In Phase 2, the team used targeted advertising to expose the project to relevant participants. "Initially, we had trouble recruiting people," Vierbauch said. "It was not such a smooth process." One month into the project, the team offered guest access to give potential contributors a preview of what to expect. As the metrics showed, this proved a winning strategy.

2. Motivating the community can be tricky
Motivating stakeholders from outside the company's boundaries to participate in an open innovation initiative can be a challenge at first. Whereas employees have a vested interest in a company's success (they will typically identify with the company culture and want to contribute to collective growth), external stakeholders usually do not.

For the "Wine Experience Project," Liebherr made sure the community was always engaged by interacting with them in a playful manner (Phase 1) and making sure the crowd received feedback (Phases 2-4). For example, the innovation team asked the community to describe their relationship to wine coolers as though they were a person. This unusual approach has helped identify the key pain points.

Additionally, the open innovation team ensured that participants could have high-quality discussions with Liebherr product managers and developers on the platform. "There was just no place to talk about wine at such a [high-expertise] level," said Terenkoff, echoing the community member’s feedback. "They really enjoyed having this closed space of people who are qualified."

This way of working gave participating customers a unique glimpse of how new ideas are generated and transformed into new products and digital services. Finally, the best ideas (those receiving the most innovation points) also received prizes, including the chance to take ideas to implementation.

3. See technology as an enabler
The role of a digital platform in open innovation is a particularly important one. A platform can help scale the ideation process and store the results safely. Additionally, it can help bridge the geographical divide and create transparency around the new product development process.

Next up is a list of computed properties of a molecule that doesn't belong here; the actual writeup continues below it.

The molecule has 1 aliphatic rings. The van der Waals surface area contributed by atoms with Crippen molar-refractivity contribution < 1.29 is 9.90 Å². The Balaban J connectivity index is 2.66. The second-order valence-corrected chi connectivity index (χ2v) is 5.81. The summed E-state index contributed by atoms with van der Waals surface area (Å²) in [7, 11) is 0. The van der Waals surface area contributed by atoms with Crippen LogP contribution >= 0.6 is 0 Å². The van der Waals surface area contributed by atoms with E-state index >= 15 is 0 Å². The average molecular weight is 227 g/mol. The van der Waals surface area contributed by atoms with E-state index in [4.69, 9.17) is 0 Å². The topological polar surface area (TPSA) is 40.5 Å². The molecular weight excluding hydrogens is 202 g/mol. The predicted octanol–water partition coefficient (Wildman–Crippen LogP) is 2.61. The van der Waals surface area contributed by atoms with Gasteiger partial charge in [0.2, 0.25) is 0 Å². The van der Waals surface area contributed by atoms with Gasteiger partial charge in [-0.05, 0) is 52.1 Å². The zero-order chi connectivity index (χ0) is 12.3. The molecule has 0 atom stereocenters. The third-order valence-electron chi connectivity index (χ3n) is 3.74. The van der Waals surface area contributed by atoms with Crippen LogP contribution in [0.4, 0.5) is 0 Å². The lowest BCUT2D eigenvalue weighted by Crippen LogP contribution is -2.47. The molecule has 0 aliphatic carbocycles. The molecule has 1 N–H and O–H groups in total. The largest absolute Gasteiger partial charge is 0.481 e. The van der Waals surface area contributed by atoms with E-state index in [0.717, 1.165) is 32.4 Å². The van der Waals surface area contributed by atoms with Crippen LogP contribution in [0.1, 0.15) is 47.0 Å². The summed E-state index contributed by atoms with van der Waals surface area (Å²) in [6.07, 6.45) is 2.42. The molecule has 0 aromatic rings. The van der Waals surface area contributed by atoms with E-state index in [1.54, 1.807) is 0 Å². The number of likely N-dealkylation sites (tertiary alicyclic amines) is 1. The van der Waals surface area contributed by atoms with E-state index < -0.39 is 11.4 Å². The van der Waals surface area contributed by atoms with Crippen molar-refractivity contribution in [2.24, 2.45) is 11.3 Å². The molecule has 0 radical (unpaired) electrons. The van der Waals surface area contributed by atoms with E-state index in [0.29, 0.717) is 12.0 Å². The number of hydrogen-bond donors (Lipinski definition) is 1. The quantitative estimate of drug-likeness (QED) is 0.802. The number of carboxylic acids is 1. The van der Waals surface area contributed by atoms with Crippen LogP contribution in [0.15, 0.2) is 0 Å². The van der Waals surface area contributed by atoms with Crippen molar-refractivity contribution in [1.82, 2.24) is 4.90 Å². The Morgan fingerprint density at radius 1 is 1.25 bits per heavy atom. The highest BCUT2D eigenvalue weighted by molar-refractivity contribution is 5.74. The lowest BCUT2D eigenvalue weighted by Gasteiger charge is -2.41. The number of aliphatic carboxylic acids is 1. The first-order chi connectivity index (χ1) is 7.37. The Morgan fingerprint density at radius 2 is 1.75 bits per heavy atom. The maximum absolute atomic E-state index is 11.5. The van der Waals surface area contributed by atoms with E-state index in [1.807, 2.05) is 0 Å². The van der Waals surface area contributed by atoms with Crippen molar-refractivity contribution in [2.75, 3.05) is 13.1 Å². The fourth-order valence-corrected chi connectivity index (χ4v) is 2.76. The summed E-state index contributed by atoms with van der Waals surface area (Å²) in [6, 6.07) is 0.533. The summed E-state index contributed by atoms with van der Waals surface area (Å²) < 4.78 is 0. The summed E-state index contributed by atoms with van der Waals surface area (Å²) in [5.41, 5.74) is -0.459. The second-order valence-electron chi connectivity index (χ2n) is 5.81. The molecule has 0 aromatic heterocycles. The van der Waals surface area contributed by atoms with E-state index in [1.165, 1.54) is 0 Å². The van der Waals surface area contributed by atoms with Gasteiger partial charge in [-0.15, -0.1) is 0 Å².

"You should not be scared to use technology to get in touch with your customers," said Vierbauch. "In the end, there is always this phase of setting up something (whether online or off). While using an unknown system can be daunting, ultimately, it's a really good solution to get (and stay) in touch. After using it for a while, I think it's not as difficult as some might expect it."


In Liebherr's experience, innovating with customers can bring a wealth of know-how (both ideas and best practices) into the organization. If engineered right, initiatives such as the "Wine Experience" customer crowdsourcing project can help companies achieve customer-centricity goals and effectively accelerate new product and service development.

For customers, engaging in open innovation can mean high-quality discussions on themes in which they are passionate. It also means understanding the intricacies of new product development (from a company's perspective), becoming part of a community of creative problem solvers, and even receiving prizes and recognition for their work.

Ready to run an open innovation campaign? Get started today! 

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Oana-Maria Pop

Oana-Maria Pop

Oana is the Head of Open Innovation at HYPE and specializes in the science of durable intra- and inter-firm relationships/collaboration. In her work, she combines academic insights with industry exper